Third, in order to ensure that political parties fulfill the spirit of Mr. appeal in the House that parties “reach Canadians where they are in their communities”, we propose that parties allocate a portion of the increased funds, proposed in this bill, toward voter education and engagement in between elections. Mr. is correct in highlighting that parties and candidates play a critical role in encouraging participation, and no doubt that is part of why they are so generously supported with tax dollars.
However, declining voter turnout, together with Samara's research, suggests there is room for parties to improve. In a recent survey, we asked Canadians to clarify what they expect from political parties and grade their performance. Over half of Canadians agreed that parties' most important job is “reaching out so Canadians’ views can be represented”, but they gave parties a failing mark of 43% in that role.
Dedicated expenditures could be used to facilitate visits of candidates and party members to classrooms, or provide funding to organizations performing engagement work. That's to cite just two examples. This investment in citizen engagement could help improve Canadians’ perceptions of parties and bolster their involvement in them.
These three recommendations, coupled with further enhancements to voter access, will substantially improve Bill and Canada’s ability to tackle the most pressing problem facing our democracy—Canadians’ increasing disengagement from our very own political process.
Thank you for the opportunity to speak with you today. I look forward to answering any questions.
Thank you, Mr. Chair. I will be speaking French and English.
My name is Nathalie Des Rosiers and I am here as a member of the Board of Fair Vote Canada, Représentation équitable au Canada. I am also currently with the Law Faculty, Common Law Section, and not the Civil Law Section, at the University of Ottawa.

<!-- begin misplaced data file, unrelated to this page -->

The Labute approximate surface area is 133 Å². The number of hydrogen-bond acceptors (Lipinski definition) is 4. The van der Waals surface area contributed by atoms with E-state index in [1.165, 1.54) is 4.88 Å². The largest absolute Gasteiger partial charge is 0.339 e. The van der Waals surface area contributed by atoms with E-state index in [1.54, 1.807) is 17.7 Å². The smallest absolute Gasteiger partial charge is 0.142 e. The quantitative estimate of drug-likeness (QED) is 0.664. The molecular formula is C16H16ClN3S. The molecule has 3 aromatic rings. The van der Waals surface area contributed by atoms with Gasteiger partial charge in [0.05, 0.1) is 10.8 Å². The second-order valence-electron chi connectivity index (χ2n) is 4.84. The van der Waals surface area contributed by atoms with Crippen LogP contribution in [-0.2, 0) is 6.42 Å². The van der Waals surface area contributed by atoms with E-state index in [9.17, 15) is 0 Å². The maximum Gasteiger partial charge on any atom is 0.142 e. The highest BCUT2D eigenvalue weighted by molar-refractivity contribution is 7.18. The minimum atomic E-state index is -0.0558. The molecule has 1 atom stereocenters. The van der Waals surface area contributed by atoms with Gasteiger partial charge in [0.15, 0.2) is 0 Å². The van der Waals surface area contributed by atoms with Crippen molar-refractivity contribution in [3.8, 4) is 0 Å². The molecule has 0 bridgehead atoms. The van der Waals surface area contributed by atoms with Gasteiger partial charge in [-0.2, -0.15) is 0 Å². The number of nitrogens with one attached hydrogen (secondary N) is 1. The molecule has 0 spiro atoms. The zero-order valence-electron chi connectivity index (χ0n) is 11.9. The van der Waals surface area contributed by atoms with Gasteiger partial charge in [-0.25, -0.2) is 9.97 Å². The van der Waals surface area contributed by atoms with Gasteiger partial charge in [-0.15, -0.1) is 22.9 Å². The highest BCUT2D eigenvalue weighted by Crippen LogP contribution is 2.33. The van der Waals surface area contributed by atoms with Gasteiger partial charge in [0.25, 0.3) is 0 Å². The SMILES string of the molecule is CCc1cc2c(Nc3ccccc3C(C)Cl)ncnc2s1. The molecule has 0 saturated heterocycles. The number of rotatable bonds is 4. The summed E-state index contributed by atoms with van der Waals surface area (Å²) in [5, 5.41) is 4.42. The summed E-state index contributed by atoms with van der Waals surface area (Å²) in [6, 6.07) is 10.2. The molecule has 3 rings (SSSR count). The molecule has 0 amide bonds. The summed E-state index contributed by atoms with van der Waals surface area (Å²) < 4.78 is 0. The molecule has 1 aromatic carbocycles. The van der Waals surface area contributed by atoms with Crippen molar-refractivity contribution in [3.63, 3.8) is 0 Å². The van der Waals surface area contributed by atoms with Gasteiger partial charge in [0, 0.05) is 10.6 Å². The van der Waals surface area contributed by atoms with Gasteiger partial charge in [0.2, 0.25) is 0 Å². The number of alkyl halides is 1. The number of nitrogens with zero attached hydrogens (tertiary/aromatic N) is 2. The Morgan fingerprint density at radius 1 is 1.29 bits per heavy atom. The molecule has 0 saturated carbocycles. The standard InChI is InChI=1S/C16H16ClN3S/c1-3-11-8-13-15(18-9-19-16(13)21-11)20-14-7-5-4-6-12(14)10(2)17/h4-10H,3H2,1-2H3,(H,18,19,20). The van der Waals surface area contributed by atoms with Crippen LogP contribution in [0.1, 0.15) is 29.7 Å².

Fair Vote Canada is a civil society group that aims to improve Canadian democracy, particularly through improvements to the Canadian electoral system.
Fair Vote is a grassroots organization and multi-partisan platform for electoral reform, and has been so since its beginning. My involvement with Fair Vote Canada came from a report that the Law Commission of Canada did, Un vote qui compte, which recommended some addition of an element of proportionality to avoid some of the problems of our current first-past-the-post system.
These proposals to reform our electoral system are on the table and must seriously be considered. I will be presenting certain concerns that Fair Vote Canada has with regards to the bill, as well as what it would like to see in a bill that would aim to improve Canadian democracy.
In the course of its work on improving democracy, Fair Vote Canada examined two aspects that are raised by the bill. First of all, the powers and autonomy of Elections Canada, as well as the system to control election expenses.
We have a more general concern with the integrity of the electoral system. The second part I'm going to talk about is as we said,